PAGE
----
Time limitation: Articles published within 10 years before September 2014 were included in the review process.
The primary search yielded 949 results. These results were further screened using the criteria presented above, and finally, a total of 46 articles were selected for the literature review. The process of the entire literature search is illustrated in Figure 2.

Data extraction and exclusion criteria

The 949 references initially identified using PubMed were distributed between the authors for screening based on the exclusion criteria presented above. References were excluded if they were not from a peer-reviewed journal. Articles that discussed road dust/fugitive dust, but did not discuss the health effects of dust, were excluded from the list. Thirteen articles were collected from faculty members of North Dakota State University who had the same interests and had conducted previous research on road dust. After the initial screening, a thorough and detailed screening excluded 35 more articles that were not related to the health effects of road dust. The study methods, the location of the study area, sample size, and type of statistical analysis were not considered in the exclusion process.

Review and analysis

The reviewers used Microsoft Excel 2010 (Microsoft Corp., Redmond, WA, USA) to sort the articles. Four columns were placed for each article in each row. The columns were used to sort the articles according to the title, author, potential risks discussed in the articles, and the effect/health hazard of road dust. The articles were randomly distributed to the reviewers. After the initial sorting into the spreadsheet, 2 other spreadsheets were created for further analysis of the results. One spreadsheet was created to analyze the frequency of the diseases/health issues discussed in the articles, and another spreadsheet was created to analyze the frequency of the elements and chemical compounds and radicals that were found in the road dust, along with the corresponding health hazards. Health hazards/issues were sorted according to the organ system. Chemicals were divided into 2 main categories to analyze the frequency of the chemical substances discussed in the articles: elements and compounds.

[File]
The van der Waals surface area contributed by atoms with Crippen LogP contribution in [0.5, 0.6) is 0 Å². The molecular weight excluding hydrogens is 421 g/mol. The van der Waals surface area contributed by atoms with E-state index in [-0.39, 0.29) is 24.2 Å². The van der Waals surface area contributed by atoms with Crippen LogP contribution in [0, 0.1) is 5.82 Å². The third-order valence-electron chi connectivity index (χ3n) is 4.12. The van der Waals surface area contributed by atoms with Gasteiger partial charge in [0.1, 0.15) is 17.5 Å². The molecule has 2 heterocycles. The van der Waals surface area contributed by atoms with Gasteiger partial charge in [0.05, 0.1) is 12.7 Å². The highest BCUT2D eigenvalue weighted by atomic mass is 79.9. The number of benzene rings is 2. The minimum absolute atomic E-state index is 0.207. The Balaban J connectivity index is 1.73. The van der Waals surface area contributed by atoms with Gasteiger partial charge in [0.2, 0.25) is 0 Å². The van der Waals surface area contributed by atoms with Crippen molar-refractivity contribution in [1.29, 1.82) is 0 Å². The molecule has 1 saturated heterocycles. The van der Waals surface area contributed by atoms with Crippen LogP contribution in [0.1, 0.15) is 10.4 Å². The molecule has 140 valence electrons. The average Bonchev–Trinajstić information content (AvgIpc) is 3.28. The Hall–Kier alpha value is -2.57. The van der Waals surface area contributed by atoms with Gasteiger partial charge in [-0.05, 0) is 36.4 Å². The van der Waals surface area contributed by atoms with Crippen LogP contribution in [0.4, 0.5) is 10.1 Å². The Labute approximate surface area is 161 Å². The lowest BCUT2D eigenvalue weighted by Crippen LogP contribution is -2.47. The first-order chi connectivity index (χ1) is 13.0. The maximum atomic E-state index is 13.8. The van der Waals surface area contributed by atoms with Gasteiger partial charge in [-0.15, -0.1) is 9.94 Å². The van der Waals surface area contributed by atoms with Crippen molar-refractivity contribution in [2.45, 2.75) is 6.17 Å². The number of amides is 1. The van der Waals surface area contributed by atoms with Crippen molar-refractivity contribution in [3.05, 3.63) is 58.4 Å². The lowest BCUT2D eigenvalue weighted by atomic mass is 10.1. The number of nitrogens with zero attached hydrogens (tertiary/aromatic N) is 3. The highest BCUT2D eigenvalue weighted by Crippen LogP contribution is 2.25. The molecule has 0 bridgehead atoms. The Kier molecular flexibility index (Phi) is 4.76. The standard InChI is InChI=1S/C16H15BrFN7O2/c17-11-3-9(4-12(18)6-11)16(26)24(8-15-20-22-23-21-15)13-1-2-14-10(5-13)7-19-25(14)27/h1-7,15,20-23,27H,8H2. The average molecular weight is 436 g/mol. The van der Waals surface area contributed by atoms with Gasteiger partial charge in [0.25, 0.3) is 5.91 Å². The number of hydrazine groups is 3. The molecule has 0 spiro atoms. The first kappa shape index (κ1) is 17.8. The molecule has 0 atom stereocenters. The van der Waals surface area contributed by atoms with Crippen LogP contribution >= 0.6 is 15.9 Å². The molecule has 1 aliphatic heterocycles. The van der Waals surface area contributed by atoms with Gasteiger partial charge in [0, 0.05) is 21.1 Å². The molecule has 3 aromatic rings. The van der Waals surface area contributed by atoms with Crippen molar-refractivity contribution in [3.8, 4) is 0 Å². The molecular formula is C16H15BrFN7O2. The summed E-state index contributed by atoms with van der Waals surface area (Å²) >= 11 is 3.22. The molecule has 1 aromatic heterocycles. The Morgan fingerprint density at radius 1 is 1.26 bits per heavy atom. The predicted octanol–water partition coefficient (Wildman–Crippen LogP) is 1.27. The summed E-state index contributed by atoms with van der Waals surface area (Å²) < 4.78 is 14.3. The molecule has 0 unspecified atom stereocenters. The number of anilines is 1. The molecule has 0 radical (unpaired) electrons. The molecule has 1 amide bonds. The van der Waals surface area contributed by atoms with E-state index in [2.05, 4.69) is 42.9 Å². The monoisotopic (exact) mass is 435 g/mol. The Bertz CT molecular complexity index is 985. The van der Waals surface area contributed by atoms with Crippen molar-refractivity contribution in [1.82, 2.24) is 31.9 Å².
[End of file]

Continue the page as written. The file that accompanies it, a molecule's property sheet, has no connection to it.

Location of the studies

The reviewed studies were conducted in multiple countries on 3 continents. A total of 13 studies were carried out in the US, 7 were conducted in the UK, and 7 were carried out in China. One study each was conducted in Germany, Hong Kong, Hungary, Iran, Italy, Japan, Korea, and Switzerland. Figure 3 shows the study locations on a world map. Six studies were review articles that discussed road dust issues.

Topics discussed by the articles

The studies on road dust had differences in their objectives, study methods, and analyses. Six articles were review articles of studies done on the effects of road dust on human health, while the rest dealt either with the concentration of pollutants in road dust or the effects of road dust on human health. Some articles dealt with both issues. Fourteen studies measured the concentrations of various components of road dust particles and discussed the associated health effects, while clearly indicating the size of the particles that were analyzed. Four studies assessed health effects according to particle size, while 5 did not focus on any specific particle size. One study only measured the concentration of road dust particles, while another study discussed the health effects of road dust in general, without a specific analysis of the concentration of various components of road dust or particle size. The studies used direct and indirect approaches of assessing the health effects of road dust. Studies that used the direct approach collected data either from the study population or secondary data from health databases. In contrast, studies that indirectly assessed health effects either measured the exposure of study population to dust or the health HI. A detailed description of these approaches will follow in the later part of this paper.

Methods used in the reviewed studies